- The days where you feel, “I can’t get out of bed and do this again” and “I didn’t sign up for this!” get fewer and further between. Really they do. Maybe it is self-delusion, but it happens. And you fall in love with your kid, in a way you never knew you could. Bad moments do not go away entirely. But most days have no seriously bad moments. If anything, just sort of aggravating ones.
- Life returns to normal. Really. Really. Really. You worry about bad hair days again. You worry about what color you should paint your bedroom. You can have sense of black humor about your kid’s disability. At this point, I am, if anything, happier than I was before I had my disabled kid. More stressed, without question. But happier.
- Disabled parking pass!
- The general public is much more accepting than you might expect. People may sometimes stare, or deliberately avert their eyes. But I have had exactly three clear-cut cases of hostility, and absolutely countless beatific smiles. Restaurants, hotels, theaters, etc., generally bend over backwards to try and accommodate you (and often out of genuine good will, not just fear of lawsuit or bad publicity).
- You meet some seriously, seriously awesome people. First, you become much better at seeing past disability and seeing how seriously awesome many disabled people are. Then you meet the people who work with disabled people, many of whom are the kindest, most dedicated people around. Then you meet other parents who are also in Holland and understand. You have a closeness. One of my closest friends is a Holland mom, and I’m so glad she’s now in my life.
- You get to see your kid win over someone who is initially nervous or uncomfortable around him. Which is totally awesome.
- Did I mention you’re in love with your kid? That every milestone he meets is all the more special because you had no idea if he would ever get there? Recently I had to fill out a form for an IEP assessment, and it asked my opinion of his intelligence. I know the answer is severely below average, but I wanted to put “Given everything, he’s a total genius, and if you can’t see that, then look harder, damn it!”
- A mom of a fifteen-year-old girl with the same syndrome said to me recently, “My fifteen-year-old says ‘I love you, Mom!’ every single night.”
Forgive me if I’ve said this before, but one Holland parent once told me something that sums it up perfectly. “It’s like having a typical kid, but much more so.”
“What are the burdens on siblings?”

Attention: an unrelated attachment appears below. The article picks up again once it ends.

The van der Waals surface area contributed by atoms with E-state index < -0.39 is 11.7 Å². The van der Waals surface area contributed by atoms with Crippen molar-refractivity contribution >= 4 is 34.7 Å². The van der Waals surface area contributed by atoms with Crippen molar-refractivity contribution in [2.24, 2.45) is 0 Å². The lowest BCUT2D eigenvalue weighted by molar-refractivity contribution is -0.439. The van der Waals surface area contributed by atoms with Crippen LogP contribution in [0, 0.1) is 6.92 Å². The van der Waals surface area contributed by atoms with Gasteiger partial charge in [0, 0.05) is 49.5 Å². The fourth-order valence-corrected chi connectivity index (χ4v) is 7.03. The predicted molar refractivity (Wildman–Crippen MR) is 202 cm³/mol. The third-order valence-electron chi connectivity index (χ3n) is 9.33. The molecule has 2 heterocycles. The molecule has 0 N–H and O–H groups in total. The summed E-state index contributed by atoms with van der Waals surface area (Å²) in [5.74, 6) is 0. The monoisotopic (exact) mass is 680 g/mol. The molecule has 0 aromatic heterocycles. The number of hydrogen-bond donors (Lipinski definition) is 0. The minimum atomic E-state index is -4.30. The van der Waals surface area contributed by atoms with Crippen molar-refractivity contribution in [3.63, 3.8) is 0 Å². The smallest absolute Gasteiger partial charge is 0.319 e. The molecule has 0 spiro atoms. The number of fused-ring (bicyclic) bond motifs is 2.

Have y0u read Rachel Simon’s Riding the Bus with My Sister? I haven’t seen many things written from the perspective of a sibling of a person with a disability, but this is the best I’ve seen so far. Her sister Beth’s disability does not impact as many aspects of her life as your son’s or as severely, but it might be worth reading. If you haven’t already.
“I had no idea how physically demanding it is.”
When I worked directly with a woman who relied heavily on physical supports, I found this out the hard way. All of the lifts and ramps and specials gadgets they come up with to assist people with limited mobility to get around, are worth the thousands of dollars they charge for them. I don’t know how you do it every day. I hope you have an amazing chiropractor or acupuncturist or something.
BTW, freaking awesome post! You make me want to adopt a child who experiences disability.
Thanks, Miss Mary (I like the new name!).
There’s a woman I know who’s a syndrome mom of an older daughter – maybe in her 20s? Her daughter is on the severer side of the syndrome (which, as I’ve indicated, is no walk in the park), and is blind-deaf (not very usual in the syndrome – actually my kid is supposed to be blind, but mysteriously is not!). I found out recently the mom had adopted her at the age of nine. This mom is the most cheerful, indomitable person. I think she works with adults with I/DD too. She absolutely blows me away.
I threw out the idea of adopting a child with Down syndrome, and my husband looked at me as if I had just grown a second head.
So far, my husband has only one son-related back injury, and I haven’t had any. The kid keeps growing and growing and growing, though. He really has failed to fail to thrive.
I’ll read the book, thanks! I worry about the sib issue in a special way for my oldest. It would be one thing if he had an easy-going “hey, it’s all good” kind of personality. But he’s definitely an intense, self-conscious, brooding, ruminating type (Morrissey came on the radio the other day, and he said, “I love this!” which was so totally him it was hilarious!). I think he’s seriously an awesome amazing child, and I love my mini-tortured artist, but it will be harder on him than if he had a different personality type.
Do you read The Riot!? I was reading their e-newsletter today and thought of our brief conversation here. Thought I would share a few links, if you are not already aware of them…
No never heard of it! I’ll check it out.